Skip to main content
padlock icon - secure page this page is secure

Nitric oxide in bovine corpus luteum: Possible mechanisms of action in luteolysis

Buy Article:

$47.00 + tax (Refund Policy)

ABSTRACT

Although prostaglandin (PG) F is considered as the principal luteolytic factor, its action on the bovine corpus luteum (CL) is mediated by other intraovarian factors. Among them, nitric oxide (NO) seems to play a mandatory role in luteolysis. In this article we review the background and current status of work on possible roles of NO in the CL function, based on available information and our own experimental data. NO is produced in all three main types of bovine CL cells: steroidogenic, endothelial and immune cells. PGF and some luteolytic cytokines (tumor necrosis factor, interferon) increase NO production and stimulate NO synthase expression in the bovine CL. NO inhibits progesterone production, stimulates the secretion of PGF and leukotriene C4, reduces the number of viable luteal cells and, finally, participates in functional luteolysis. NO induces the apoptotic death of CL cells by the modulation of bcl-2 family gene expression and the stimulation of caspase-3 gene expression and activity. However, this simple molecule shows both luteolytic and luteotropic actions during the estrous cycle in ruminants. The aim of this overview is to present and discuss the recent findings crucial for understanding NO role in the process of CL regression in cattle.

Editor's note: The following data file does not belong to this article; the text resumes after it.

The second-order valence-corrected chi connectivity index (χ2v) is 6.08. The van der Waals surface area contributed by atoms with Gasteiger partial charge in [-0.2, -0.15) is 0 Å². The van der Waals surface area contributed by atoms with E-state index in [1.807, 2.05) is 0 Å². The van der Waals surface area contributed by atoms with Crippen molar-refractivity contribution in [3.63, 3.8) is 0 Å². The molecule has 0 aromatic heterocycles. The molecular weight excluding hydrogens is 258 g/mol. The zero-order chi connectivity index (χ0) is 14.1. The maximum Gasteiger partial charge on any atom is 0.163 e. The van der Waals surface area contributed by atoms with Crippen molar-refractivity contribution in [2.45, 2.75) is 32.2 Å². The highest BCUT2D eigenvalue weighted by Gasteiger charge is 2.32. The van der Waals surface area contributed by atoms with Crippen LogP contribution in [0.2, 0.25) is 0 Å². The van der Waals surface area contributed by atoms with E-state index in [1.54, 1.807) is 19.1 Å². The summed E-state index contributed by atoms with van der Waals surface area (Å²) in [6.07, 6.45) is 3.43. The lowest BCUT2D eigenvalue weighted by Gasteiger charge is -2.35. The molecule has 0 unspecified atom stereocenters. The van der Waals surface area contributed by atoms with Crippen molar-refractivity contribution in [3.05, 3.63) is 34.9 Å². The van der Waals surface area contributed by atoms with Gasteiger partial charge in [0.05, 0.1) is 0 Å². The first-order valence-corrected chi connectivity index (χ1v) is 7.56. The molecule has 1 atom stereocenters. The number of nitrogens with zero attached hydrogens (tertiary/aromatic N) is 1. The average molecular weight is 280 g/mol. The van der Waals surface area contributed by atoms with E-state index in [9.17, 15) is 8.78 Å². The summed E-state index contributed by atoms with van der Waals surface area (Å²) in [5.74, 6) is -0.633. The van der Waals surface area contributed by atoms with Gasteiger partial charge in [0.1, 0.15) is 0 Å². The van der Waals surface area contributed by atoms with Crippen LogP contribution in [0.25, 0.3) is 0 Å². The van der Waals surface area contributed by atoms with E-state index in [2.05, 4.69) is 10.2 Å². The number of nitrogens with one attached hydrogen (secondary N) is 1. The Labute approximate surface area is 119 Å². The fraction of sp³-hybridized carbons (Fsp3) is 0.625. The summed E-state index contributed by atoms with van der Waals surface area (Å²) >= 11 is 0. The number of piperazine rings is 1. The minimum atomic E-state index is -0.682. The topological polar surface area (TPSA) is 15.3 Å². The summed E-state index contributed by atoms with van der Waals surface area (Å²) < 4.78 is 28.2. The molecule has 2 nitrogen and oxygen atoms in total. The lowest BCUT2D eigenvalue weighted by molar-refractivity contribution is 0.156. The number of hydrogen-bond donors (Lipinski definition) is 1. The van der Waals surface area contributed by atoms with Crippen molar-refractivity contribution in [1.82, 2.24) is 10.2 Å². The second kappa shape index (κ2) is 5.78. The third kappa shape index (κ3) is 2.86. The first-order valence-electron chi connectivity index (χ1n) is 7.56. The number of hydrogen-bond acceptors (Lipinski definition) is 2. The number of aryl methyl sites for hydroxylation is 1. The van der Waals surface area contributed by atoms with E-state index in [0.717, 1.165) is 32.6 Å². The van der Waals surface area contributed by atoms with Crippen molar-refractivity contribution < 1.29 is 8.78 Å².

No References
No Citations
No Supplementary Data
No Article Media
No Metrics

Keywords: apoptosis; cattle; corpus luteum; luteolysis; nitric oxide

Document Type: Research Article

Affiliations: 1: Laboratory of Reproductive Immunology, Institute of Animal Reproduction and Food Research, Olsztyn, Poland; and 2: Laboratory of Reproductive Endocrinology, Graduate School of Natural Science and Technology, Okayama University, Okayama, Japan

Publication date: June 1, 2007

  • Access Key
  • Free content
  • Partial Free content
  • New content
  • Open access content
  • Partial Open access content
  • Subscribed content
  • Partial Subscribed content
  • Free trial content
Cookie Policy
X
Cookie Policy
Ingenta Connect website makes use of cookies so as to keep track of data that you have filled in. I am Happy with this Find out more